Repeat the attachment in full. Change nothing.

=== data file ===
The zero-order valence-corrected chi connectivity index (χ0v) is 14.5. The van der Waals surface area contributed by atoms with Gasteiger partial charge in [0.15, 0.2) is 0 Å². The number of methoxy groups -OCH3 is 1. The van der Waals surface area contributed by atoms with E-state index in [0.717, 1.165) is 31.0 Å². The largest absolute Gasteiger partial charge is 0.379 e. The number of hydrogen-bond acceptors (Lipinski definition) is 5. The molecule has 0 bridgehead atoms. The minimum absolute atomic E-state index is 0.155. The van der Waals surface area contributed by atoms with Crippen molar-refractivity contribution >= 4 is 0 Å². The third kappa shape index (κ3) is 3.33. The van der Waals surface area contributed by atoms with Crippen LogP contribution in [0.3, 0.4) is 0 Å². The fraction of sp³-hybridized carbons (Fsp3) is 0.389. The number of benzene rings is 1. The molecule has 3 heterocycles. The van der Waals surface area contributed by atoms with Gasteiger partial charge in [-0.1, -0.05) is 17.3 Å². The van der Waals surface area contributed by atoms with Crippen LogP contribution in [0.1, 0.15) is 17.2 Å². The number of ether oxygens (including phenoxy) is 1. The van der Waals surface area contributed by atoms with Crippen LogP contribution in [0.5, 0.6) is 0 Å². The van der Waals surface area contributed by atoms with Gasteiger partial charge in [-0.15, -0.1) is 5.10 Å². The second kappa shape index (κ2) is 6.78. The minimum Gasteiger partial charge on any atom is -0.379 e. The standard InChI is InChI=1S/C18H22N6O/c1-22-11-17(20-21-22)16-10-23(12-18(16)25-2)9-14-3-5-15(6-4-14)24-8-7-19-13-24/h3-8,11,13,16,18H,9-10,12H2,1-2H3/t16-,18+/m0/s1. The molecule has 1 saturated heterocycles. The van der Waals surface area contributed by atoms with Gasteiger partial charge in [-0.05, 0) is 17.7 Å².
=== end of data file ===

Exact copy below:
The zero-order valence-corrected chi connectivity index (χ0v) is 14.5. The van der Waals surface area contributed by atoms with Gasteiger partial charge in [0.15, 0.2) is 0 Å². The number of methoxy groups -OCH3 is 1. The van der Waals surface area contributed by atoms with E-state index in [0.717, 1.165) is 31.0 Å². The largest absolute Gasteiger partial charge is 0.379 e. The number of hydrogen-bond acceptors (Lipinski definition) is 5. The molecule has 0 bridgehead atoms. The minimum absolute atomic E-state index is 0.155. The van der Waals surface area contributed by atoms with Crippen molar-refractivity contribution >= 4 is 0 Å². The third kappa shape index (κ3) is 3.33. The van der Waals surface area contributed by atoms with Crippen LogP contribution in [0.3, 0.4) is 0 Å². The fraction of sp³-hybridized carbons (Fsp3) is 0.389. The number of benzene rings is 1. The molecule has 3 heterocycles. The van der Waals surface area contributed by atoms with Gasteiger partial charge in [-0.1, -0.05) is 17.3 Å². The van der Waals surface area contributed by atoms with Crippen LogP contribution in [0.1, 0.15) is 17.2 Å². The number of ether oxygens (including phenoxy) is 1. The van der Waals surface area contributed by atoms with Crippen LogP contribution in [0.5, 0.6) is 0 Å². The van der Waals surface area contributed by atoms with Gasteiger partial charge in [-0.15, -0.1) is 5.10 Å². The second kappa shape index (κ2) is 6.78. The minimum Gasteiger partial charge on any atom is -0.379 e. The standard InChI is InChI=1S/C18H22N6O/c1-22-11-17(20-21-22)16-10-23(12-18(16)25-2)9-14-3-5-15(6-4-14)24-8-7-19-13-24/h3-8,11,13,16,18H,9-10,12H2,1-2H3/t16-,18+/m0/s1. The molecule has 1 saturated heterocycles. The van der Waals surface area contributed by atoms with Gasteiger partial charge in [-0.05, 0) is 17.7 Å².